Now that over 35% of Americans are fully vaccinated against COVID-19, public health officials say it’s time to start looking toward the next phase of the coronavirus pandemic—and rethinking when face masks are needed.
In a major update to its masking guidance—its most wide-ranging since first recommending the use of face coverings last year—the Centers for Disease Control and Prevention (CDC) announced on May 13 that fully vaccinated people can go maskless in most uncrowded public places. Unvaccinated people, meanwhile, must continue wearing masks in most outdoor and all public indoor settings.
Certain states, like Texas, Florida, New Hampshire, and Iowa, have already repealed their mask mandates or allowed them to expire. But to bring masking to an end in the safest way possible, the vast majority of Americans will have to receive the COVID-19 vaccine first, according to the nation’s leading infectious disease expert Anthony Fauci, M.D.
So, when will we realistically stop wearing face masks? And will they become the new normal during cold and flu season? Here’s what infectious disease experts know so far.
When can we safely stop wearing face masks?
Fully vaccinated people—those who have passed two weeks since their final vaccination—can now go maskless in virtually all outdoor and indoor settings, including at indoor get-togethers, inside restaurants, during high-intensity exercise classes, and at full-capacity worship gatherings. Masks are still required on planes, buses, trains, and public transportation, plus in crowded places like hospitals and homeless shelters.
It’s not a free-for-all: Unvaccinated or half-vaccinated people can skip masks only when they’re exercising outdoors or spending time with small groups of vaccinated people. The CDC still recommends wearing a mask in any crowded outdoor situations and in all indoor settings outside of your home if you are not vaccinated.
Not wearing a mask when necessary is “a very bad idea, especially with the spreading variants,” says Richard Watkins, M.D., an infectious disease physician and a professor of internal medicine at the Northeast Ohio Medical University. It’s “hard to say” when we fully can stop, given that the end of regular face mask wearing is tied to the end of the pandemic.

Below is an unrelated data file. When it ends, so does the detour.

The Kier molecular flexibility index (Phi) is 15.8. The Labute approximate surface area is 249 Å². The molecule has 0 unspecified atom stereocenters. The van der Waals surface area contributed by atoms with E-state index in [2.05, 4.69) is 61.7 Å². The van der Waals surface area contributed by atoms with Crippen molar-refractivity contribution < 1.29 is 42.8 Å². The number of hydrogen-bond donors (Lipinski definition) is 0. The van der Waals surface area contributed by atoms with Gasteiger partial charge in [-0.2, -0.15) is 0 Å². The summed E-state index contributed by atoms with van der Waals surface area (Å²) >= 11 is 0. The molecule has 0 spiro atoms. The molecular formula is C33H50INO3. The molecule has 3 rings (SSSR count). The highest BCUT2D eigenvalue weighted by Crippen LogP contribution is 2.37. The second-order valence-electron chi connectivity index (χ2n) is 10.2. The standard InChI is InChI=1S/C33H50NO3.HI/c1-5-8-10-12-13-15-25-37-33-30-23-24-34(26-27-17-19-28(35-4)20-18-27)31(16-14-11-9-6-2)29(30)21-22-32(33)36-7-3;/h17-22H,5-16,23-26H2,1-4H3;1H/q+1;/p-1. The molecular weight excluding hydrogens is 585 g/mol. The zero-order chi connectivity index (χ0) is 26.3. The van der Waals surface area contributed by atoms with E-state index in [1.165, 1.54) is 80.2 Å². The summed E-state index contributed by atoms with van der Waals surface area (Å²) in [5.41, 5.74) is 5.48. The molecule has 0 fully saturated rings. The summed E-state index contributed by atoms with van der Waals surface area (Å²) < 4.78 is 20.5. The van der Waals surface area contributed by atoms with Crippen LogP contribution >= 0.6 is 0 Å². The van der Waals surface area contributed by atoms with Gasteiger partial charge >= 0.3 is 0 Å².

But, he adds, “if and when we achieve herd immunity, routine mask wearing can likely be discontinued.” (Herd immunity means a majority of a population is immune to an infectious disease, providing indirect protection to those who are not immune to the disease, such as newborns or vulnerable people who cannot get vaccinated due to health risks.)
Dr. Fauci told CNN in February it’s “possible” public health officials will continue to recommend masks in 2022. However, he said, life should look more normal by then, adding, “we’re going to have a significant degree of normality beyond the terrible burden that all of us have been through over the last year.”
It’s likely that some type of mask guidance will be in place until there is a “sufficient decrease in community spread of the virus,” says infectious disease expert Amesh A. Adalja, M.D., senior scholar at the Johns Hopkins Center for Health Security. “That may be late 2021, as more people get access to the vaccine.”
In a way, these updates will be even more incentive to line up for your dose; you’ll be safer and you’ll be able to enjoy some sense of normalcy in many situations that have been interrupted since last March. To this point, President Joe Biden has set a goal of vaccinating 70% of U.S. adults by July 4.
To be clear, fully vaccinated people can and should still wear masks in public if they want to. It’s unclear whether vaccinated people can transmit COVID-19 to others who have yet to receive the vaccine, although experts believe the risk is greatly reduced. In very rare cases, fully vaccinated people can still become infected with SARS-CoV-2, as the vaccines are not 100% effective.
As for actual mask mandates, “this will be done on the state-by-state basis,” Dr. Adalja says.
Will face masks be recommended after the COVID-19 pandemic?
It’s possible, especially since masks are proven to fend off infection. Flu season practically didn’t exist this year—data from the CDC found that there have been under 2,000 clinically diagnosed cases of the flu since September. That’s a huge drop-off compared to last year’s flu season, which saw an estimated 56 million cases.
Because of this, experts say masks may have staying power—at least during cold and flu season. “Masks were common in Asia pre-COVID, so I expect more people in the U.S. will be comfortable wearing them after the pandemic,” Dr. Watkins says.
Dr. Adalja points out that it’s always been recommended that people wear a mask if they have a respiratory virus, even before the pandemic. “That won’t change, but more people will be likely to adhere to it,” he says.
And some people may continue to wear masks in public, like crowded areas and on public transit, Dr. Adalja notes, simply because they’ve seen masks can work to help prevent illness.
This article is accurate as of press time. However, as the COVID-19 pandemic rapidly evolves and the scientific community’s understanding of the novel coronavirus develops, some of the information may have changed since it was last updated. While we aim to keep all of our stories up to date, please visit online resources provided by the CDC, WHO, and your local public health department to stay informed on the latest news. Always talk to your doctor for professional medical advice.
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